1850-1861    Annual Women's Rights conventions held. The last, in 1861, in Albany, New York lobbies for a liberalized divorce bill. Horace Greely opposes the bill, which loses.

      1861-1865    Civil War. Over the objections of Susan B. Anthony, women put aside suffrage activities to help the war effort.

      1867    Fourteenth amendment passes Congress, defining citizens as "male;" this is the first use of the word male in the Constitution. Kansas campaign for black and woman suffrage: both lose. Susan B. Anthony forms Equal Rights Association, working for universal suffrage. Suffrage Movement Divides Over Black vs. Woman Suffrage

      1868    Fourteenth amendment ratified. Fifteenth amendment passes Congress, giving the vote to black men. Women petition to be included but are turned down. Formation of New England Woman Suffrage Association. In New Jersey, 172 women attempt to vote; their ballots are ignored.
      1869    Frederick Douglass and others back down from woman suffrage to concentrate on fight for black male suffrage. National Woman Suffrage Association formed in May with Elizabeth Cady Stanton as president. American Woman Suffrage Association formed in November with Henry Ward Beecher as president. In England, John Stuart Mill, economist and husband of suffragist Harriet Taylor, publishes On the Subjugation of Women. Wyoming territory grants first woman suffrage since 1807.
      Civil Disobedience Is Tried

      1870    Fifteenth Amendment ratified. The Grimke sisters, now quite aged, and 42 other women attempt to vote in Massachusetts, their ballots are cast but ignored. Utah territory grants woman suffrage.

      1872    Susan B. Anthony and supporters arrested for voting. Anthony's sisters and 11 other women held for $500 bail. Anthony herself is held for $1000 bail.

      1873    Denied a trial by jury, Anthony loses her case in June and is fined $100 plus costs. Suffrage demonstration at the Centennial of the Boston Tea Party.

      1874    Protest at a commemoration of the Battle of Lexington. In Myner v. Happerstett the US Supreme Court decides that being a citizen does not guarantee suffrage.

      1876    On July 4, in Philadelphia, Susan B. Anthony reads The Declaration for the Rights of Women from a podium in front of the Liberty Bell. The crowd cheers. Later, the suffragists meet in the historic First Unitarian Church.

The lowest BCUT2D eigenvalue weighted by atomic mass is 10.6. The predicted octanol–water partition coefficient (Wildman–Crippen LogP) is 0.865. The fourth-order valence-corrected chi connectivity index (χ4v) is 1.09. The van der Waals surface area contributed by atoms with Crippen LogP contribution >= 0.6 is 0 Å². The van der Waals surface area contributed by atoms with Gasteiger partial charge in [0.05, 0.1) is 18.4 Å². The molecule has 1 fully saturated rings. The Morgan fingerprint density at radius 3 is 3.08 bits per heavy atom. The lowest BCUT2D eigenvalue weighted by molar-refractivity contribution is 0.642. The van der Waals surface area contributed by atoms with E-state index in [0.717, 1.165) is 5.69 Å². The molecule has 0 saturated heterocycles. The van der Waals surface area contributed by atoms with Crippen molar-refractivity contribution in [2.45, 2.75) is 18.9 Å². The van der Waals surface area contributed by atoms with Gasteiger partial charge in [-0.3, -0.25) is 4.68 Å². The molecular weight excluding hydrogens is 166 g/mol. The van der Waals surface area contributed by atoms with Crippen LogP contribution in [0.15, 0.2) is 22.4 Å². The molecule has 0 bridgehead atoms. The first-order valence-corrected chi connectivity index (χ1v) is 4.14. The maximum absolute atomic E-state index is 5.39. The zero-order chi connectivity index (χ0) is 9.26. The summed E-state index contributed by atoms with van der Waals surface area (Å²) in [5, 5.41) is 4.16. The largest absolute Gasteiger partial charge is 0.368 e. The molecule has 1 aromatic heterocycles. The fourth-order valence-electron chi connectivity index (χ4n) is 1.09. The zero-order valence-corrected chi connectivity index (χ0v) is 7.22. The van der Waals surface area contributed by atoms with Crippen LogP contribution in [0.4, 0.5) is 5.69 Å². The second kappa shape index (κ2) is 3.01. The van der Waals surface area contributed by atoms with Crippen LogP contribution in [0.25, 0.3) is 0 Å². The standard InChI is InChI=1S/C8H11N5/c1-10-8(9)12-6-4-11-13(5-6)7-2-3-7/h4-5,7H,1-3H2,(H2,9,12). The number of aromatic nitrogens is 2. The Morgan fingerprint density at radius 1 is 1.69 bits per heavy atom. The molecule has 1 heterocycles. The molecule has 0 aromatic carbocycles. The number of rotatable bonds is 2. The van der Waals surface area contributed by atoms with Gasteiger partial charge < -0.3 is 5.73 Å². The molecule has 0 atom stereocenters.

1878    Woman suffrage amendment first introduced in US Congress.

      1882    The House and Senate appoint committees on woman suffrage, both report favorably.

      1884    Belva Lockwood runs for president. The US House of Representatives debates woman suffrage.

      1886    Suffrage amendment reaches the US Senate floor, it is defeated two to one.

      1887    Utah women lose right to vote.

      1890    The NWSA and the AWSA merge to form NAWSA. The focus turns to working at the state level. Campaign loses in South Dakota.

      1893    Matilda Joslyn Gage publishes Woman, Church and State. After a vigorous campaign led by Carrie Chapman Catt, Colorado men vote for woman suffrage.

      1894    Despite 600,000 signatures, a petition for woman suffrage is ignored in New York. Lucy Stone, born in 1818, dies.

      1895    Utah women regain suffrage.

      1896    Idaho grants woman suffrage.

      1907    Harriet Stanton Blatch, Elizabeth's daughter, forms the Equality League of Self Supporting Women which becomes the Women's Political Union in 1910. She introduces the English suffragists' tactics of parades, street speakers, and pickets.

      1910    Washington (state) grants woman suffrage.

      1911    California grants woman suffrage. In New York City, 3,000 march for suffrage.

      1912    Teddy Roosevelt's Progressive Party includes woman suffrage in their platform. Oregon, Arizona, and Kansas grant woman suffrage.

      1913    Women's Suffrage parade on the eve of Wilson's inauguration is attacked by a mob. Hundreds of women are injured, no arrests are made. Alaskan Territory grants suffrage. Illinois grants municipal and presidential but not state suffrage to women.

      1916    Alice Paul and others break away from the NASWA and form the National Women's Party.